A one-billion euro auction is held every year, for six years.
The 2013 Mecpoc Lecture will be held on 25 November, 2013 in the Franklin Auditorium.
David Colander, Distinguished Professor of Economics at Middlebury College, will lecture on Functional Finance, Deficits, Debt, and the European Economic Malaise.
In: Blog18 Apr 2013
By: Andrea Terzi
At this point, it seems that everybody with an internet connection knows about Herndon, Ash, and Pollin’s (HAP) rebuttal of Reinhart-Rogoff’s (RR) paper on public debt and growth. Minutes after the news started to go round the web though, I was asked what I thought by friends whose interests are quite removed from economics. They were shocked that Harvard professors could make such embarrassing mistakes in their excel file, and that austerity decisions could be based on such an imprudent error.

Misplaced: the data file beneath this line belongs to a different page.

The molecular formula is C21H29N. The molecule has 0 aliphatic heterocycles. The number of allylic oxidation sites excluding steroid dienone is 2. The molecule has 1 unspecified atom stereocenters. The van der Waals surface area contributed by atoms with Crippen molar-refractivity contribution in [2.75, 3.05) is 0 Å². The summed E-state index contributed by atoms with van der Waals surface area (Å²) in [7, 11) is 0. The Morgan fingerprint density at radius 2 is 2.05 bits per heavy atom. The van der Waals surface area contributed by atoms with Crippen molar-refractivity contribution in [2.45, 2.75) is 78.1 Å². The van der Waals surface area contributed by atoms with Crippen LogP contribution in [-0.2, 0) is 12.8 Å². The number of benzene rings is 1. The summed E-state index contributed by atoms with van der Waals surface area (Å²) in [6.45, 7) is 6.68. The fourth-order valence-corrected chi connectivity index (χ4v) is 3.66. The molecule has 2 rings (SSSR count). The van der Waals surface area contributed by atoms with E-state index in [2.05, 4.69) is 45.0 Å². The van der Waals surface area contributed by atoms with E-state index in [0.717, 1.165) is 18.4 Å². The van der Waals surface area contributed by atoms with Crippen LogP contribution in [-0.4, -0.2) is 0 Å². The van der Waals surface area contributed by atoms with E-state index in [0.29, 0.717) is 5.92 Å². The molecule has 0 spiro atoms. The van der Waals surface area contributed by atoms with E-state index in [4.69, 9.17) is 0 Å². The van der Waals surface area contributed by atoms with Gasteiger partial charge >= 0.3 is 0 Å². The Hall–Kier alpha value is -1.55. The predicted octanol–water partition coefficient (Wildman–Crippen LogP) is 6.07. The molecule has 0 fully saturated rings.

This is my perspective
In: Blog30 Mar 2013
Speech given in Zürich, 25 March 2013
By Andrea Terzi
On 18 August 2011, I had shared my concerns about the ECB’s approach to financial balances that seemed to reveal:
a) a misunderstanding of how sector financial balances are logically connected; and
b) a misplaced optimism about the fact that austerity measures were helping to “rebalance” sectors.
One and a half years later, those concerns are (sadly, yet inevitably) proved warranted.
The chart below shows overall net government spending in the euro area in billions of euros (what most people call “government deficit”) and the overall euro unemployment rate.
It clearly illustrates the consequence of the austerity grip on the eurozone.